The final day of the MGM 3 Gun was supposed to be a shorter day than the previous two, with John’s squad scheduled to shoot only their remaining three stages. It ended up being surprisingly long, but some interesting things went on.
The gentlemen of John’s squad were excited to shoot Stage 5, as it included a machine gun and a lot of running. Stage 6 had even more running, as well as the job of having to carry a 90-lb dummy through part of it. Much huffing and puffing ensued. The squad broke for lunch before its final stage, and just as well, since there was quite a delay getting into Stage 7 – a “secret stage.”
Let me tell you: the MGM 3-Gun folks were serious about that secret stage. The entrance to the stage was cordoned off and you were not allowed to enter the area until it was your turn to shoot. There was a big sign proclaiming the penalties for unauthorized entry into the stage, not the least of which was receiving a DQ (or disqualification) for the match. It was also a long stage – I’m guessing that, between the actual running of the stage and the setup for the next shooter, it was probably 15-20 minutes between shooters. The previous squad was still on the stage when we assembled after lunch, so we had to wait.
By that time I’d read two and a half books and looked at all the birds on the range, so I was getting fairly bored. I amused myself by annoying a colony of antlions, or as they are more familiarly called, doodlebugs:
Unfortunately the dog had no collar and apparently no owner on premises, so there was no way to control it. Back it went into the stage, and this time the shooting continued. I was standing on high ground with some of the other members of John’s squad, and at one point we were able to see John popping up to shoot at distant targets. The whole time the dog was running in and out of the line of fire. Apparently it was hunting the ground squirrel population, and it even caught one and ran around merrily with the carcass dangling from its mouth for a while. Eventually it ran off into a nearby field, and everyone heaved a sigh of relief.
All during this episode, the skies had been turning dark and forbidding, and the wind picked up considerably, bringing with it an absolutely indescribable stench. One of the other shooters informed me that a cattle feedlot was upwind of the range. It was so bad that the nearby port-a-potty smelled good by comparison. John’s squad was fortunate in that they were waiting under cover, but most of the nearby squads were not so fortunate. When the downpour began, some of the shooters at other stages retreated beneath the stage sun screen, but those were rapidly uprooted by the wind and had to be collapsed down.
Was the shooting postponed while the storm came through, you may ask? The answer is NO. The shooting went on apace. Even the zip line stage, which we could see from our shelter, was still running. Apparently the rule at the MGM 3-Gun is: “If it starts to rain, keep shooting. If it starts to rain hard, shoot faster.”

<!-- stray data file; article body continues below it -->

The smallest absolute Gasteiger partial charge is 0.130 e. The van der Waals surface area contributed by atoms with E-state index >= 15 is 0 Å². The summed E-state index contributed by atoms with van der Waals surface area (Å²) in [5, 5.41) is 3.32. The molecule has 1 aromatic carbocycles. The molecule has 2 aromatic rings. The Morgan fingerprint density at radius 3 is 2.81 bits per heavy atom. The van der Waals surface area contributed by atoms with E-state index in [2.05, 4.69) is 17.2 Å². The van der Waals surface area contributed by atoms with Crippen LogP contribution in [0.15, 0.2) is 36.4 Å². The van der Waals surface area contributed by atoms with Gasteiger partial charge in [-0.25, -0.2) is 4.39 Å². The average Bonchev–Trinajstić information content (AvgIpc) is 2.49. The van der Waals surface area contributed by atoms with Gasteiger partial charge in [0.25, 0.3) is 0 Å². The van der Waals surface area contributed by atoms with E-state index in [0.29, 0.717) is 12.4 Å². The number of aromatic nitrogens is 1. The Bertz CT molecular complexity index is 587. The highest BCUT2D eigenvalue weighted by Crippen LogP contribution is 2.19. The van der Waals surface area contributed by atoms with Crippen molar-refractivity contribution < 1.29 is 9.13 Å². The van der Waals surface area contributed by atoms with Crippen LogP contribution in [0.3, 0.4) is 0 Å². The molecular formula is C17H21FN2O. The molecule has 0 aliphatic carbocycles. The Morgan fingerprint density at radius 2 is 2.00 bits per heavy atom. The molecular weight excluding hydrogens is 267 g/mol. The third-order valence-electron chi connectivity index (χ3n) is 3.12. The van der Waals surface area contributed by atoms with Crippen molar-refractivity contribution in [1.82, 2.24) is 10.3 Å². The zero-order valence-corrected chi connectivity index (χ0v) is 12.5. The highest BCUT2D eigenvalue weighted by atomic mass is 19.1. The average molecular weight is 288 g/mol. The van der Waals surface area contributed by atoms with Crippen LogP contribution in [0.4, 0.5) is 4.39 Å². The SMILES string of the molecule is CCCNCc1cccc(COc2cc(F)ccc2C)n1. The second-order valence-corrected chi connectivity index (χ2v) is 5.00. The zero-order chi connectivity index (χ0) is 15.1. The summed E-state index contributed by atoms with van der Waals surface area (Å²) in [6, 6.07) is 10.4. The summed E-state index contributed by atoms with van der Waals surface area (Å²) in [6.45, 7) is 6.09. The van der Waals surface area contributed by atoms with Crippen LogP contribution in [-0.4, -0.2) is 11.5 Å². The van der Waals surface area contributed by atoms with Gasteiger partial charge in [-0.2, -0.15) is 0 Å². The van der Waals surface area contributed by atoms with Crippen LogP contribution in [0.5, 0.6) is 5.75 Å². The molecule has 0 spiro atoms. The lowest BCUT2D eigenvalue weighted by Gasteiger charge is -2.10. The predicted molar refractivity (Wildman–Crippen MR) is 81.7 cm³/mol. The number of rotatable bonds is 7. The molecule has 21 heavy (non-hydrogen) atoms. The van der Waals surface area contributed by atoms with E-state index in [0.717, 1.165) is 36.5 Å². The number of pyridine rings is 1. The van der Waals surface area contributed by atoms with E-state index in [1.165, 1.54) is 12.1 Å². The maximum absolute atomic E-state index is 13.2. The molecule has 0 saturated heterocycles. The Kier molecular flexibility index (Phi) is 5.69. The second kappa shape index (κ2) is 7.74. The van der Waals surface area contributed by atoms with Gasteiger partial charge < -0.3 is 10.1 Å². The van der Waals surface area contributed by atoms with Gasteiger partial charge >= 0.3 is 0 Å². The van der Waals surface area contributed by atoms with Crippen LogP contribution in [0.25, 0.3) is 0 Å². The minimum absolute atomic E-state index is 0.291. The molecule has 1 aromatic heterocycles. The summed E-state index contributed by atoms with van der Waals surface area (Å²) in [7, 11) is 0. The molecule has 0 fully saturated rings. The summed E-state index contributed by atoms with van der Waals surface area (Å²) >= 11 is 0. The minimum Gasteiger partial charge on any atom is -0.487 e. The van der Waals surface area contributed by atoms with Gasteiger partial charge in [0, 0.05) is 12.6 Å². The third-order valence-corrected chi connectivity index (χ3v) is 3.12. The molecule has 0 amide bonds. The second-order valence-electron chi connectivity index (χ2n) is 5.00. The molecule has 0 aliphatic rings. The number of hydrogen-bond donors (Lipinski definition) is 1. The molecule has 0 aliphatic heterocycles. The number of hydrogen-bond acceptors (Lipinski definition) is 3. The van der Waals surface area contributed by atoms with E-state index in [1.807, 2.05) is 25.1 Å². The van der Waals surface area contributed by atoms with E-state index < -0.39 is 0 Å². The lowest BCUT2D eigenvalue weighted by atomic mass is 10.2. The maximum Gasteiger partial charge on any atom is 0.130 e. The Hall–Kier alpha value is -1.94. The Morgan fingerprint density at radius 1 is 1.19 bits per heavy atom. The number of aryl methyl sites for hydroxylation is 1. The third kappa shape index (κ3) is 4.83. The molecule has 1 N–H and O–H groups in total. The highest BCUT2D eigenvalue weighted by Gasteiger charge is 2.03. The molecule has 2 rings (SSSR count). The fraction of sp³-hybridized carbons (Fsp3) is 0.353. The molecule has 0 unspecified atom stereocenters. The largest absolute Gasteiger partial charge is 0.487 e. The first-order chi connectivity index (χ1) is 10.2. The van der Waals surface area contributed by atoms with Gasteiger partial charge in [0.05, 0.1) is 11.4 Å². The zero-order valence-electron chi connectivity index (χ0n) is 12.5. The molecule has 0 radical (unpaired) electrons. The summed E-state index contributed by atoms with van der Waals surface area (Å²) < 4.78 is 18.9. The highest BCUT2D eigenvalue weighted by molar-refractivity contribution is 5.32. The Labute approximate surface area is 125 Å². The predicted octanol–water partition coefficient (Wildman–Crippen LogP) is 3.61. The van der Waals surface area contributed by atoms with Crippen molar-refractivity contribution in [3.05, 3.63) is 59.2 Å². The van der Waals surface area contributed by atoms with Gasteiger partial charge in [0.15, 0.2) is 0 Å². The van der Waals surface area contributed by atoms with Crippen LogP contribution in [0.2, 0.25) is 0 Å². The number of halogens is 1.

After about twenty minutes the rain let up, and by 5 PM John’s squad and most of the other squads had completed their final stage. Estimates were that it would take roughly an hour to an hour and a half for the last shooters to finish up and for the scores to be compiled, so John and I went back to the hotel, had a shower, changed clothes and returned to the range. We were anticipating going out for a nice dinner after the awards ceremony.
Well, of course, things ran late. In fact, they ran REALLY late. It was close to 7 PM before the awards in John’s class were announced, and right away it was apparent that there had been some kind of scoring error. John and all the other shooters in his class converged on the scoring table to sort things out, and I retreated to the car as it was starting to rain yet again. I read for a while, shook the Idaho dust out of the car floormats, fidgeted and got hungrier and hungrier. At about 9 PM John arrived back at the car, plenty steamed. He’d ended up finishing tenth in his class, which was good. The bad part was that the organizers of the event hadn’t made the class wait until the scoring was corrected before starting the prize tent – which meant that lower-scoring shooters than John had been allowed into the tent before him and made off with the good prizes. (Here’s how a prize tent works: vendors who sponsor the match donate products – guns, gun parts, gun bags, gun supplies and gift certificates, etc. – which are put on display on tables in the prize tent. Shooters enter the tent in the order in which they finished the match, first to last, and have just a few minutes to choose a prize and then leave the tent, after which many of them depart the match.)
In addition, the top ten finishers in John’s class had received plaques, but because of the scoring snafu, someone else got the plaque John should have received. To add insult to injury, it was so late by the time we left the match that all the local restaurants had stopped serving, so our “nice dinner” ended up being at a nearby Denny’s. Much to my surprise, however, they served liquor, so at least we were able to have a drink to celebrate the end of the MGM 3-Gun. John and his buddies are eager to attend next year’s match – so in spite of the scoring issues, I guess they had fun all the same.